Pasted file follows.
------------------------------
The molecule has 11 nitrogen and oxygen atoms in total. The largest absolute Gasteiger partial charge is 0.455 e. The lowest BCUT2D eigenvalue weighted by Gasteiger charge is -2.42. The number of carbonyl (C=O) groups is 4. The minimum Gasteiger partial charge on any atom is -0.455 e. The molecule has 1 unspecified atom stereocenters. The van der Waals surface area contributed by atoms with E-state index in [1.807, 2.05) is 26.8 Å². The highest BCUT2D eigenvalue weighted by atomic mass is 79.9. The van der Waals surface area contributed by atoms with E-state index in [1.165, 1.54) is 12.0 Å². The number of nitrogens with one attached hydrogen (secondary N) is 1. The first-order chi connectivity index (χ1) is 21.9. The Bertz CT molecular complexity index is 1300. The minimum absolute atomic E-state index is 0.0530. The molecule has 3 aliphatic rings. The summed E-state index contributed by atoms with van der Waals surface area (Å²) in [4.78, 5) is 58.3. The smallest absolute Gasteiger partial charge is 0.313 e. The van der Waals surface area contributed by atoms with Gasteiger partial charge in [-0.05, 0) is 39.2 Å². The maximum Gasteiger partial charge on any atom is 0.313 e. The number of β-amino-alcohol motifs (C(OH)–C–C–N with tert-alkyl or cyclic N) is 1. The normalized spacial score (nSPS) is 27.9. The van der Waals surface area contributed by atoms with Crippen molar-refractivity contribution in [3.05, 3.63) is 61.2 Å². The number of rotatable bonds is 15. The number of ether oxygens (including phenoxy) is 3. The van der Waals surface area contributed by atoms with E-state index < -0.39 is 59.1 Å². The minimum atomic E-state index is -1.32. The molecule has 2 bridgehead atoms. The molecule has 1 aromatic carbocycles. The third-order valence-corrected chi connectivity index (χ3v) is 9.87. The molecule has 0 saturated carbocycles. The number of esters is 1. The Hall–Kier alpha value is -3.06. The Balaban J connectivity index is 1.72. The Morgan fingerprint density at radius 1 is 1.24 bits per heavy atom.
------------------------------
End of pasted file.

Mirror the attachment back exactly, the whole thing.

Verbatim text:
The molecule has 11 nitrogen and oxygen atoms in total. The largest absolute Gasteiger partial charge is 0.455 e. The lowest BCUT2D eigenvalue weighted by Gasteiger charge is -2.42. The number of carbonyl (C=O) groups is 4. The minimum Gasteiger partial charge on any atom is -0.455 e. The molecule has 1 unspecified atom stereocenters. The van der Waals surface area contributed by atoms with E-state index in [1.807, 2.05) is 26.8 Å². The highest BCUT2D eigenvalue weighted by atomic mass is 79.9. The van der Waals surface area contributed by atoms with E-state index in [1.165, 1.54) is 12.0 Å². The number of nitrogens with one attached hydrogen (secondary N) is 1. The first-order chi connectivity index (χ1) is 21.9. The Bertz CT molecular complexity index is 1300. The minimum absolute atomic E-state index is 0.0530. The molecule has 3 aliphatic rings. The summed E-state index contributed by atoms with van der Waals surface area (Å²) in [4.78, 5) is 58.3. The smallest absolute Gasteiger partial charge is 0.313 e. The van der Waals surface area contributed by atoms with Gasteiger partial charge in [-0.05, 0) is 39.2 Å². The maximum Gasteiger partial charge on any atom is 0.313 e. The number of β-amino-alcohol motifs (C(OH)–C–C–N with tert-alkyl or cyclic N) is 1. The normalized spacial score (nSPS) is 27.9. The van der Waals surface area contributed by atoms with Crippen molar-refractivity contribution in [3.05, 3.63) is 61.2 Å². The number of rotatable bonds is 15. The number of ether oxygens (including phenoxy) is 3. The van der Waals surface area contributed by atoms with E-state index < -0.39 is 59.1 Å². The minimum atomic E-state index is -1.32. The molecule has 2 bridgehead atoms. The molecule has 1 aromatic carbocycles. The third-order valence-corrected chi connectivity index (χ3v) is 9.87. The molecule has 0 saturated carbocycles. The number of esters is 1. The Hall–Kier alpha value is -3.06. The Balaban J connectivity index is 1.72. The Morgan fingerprint density at radius 1 is 1.24 bits per heavy atom.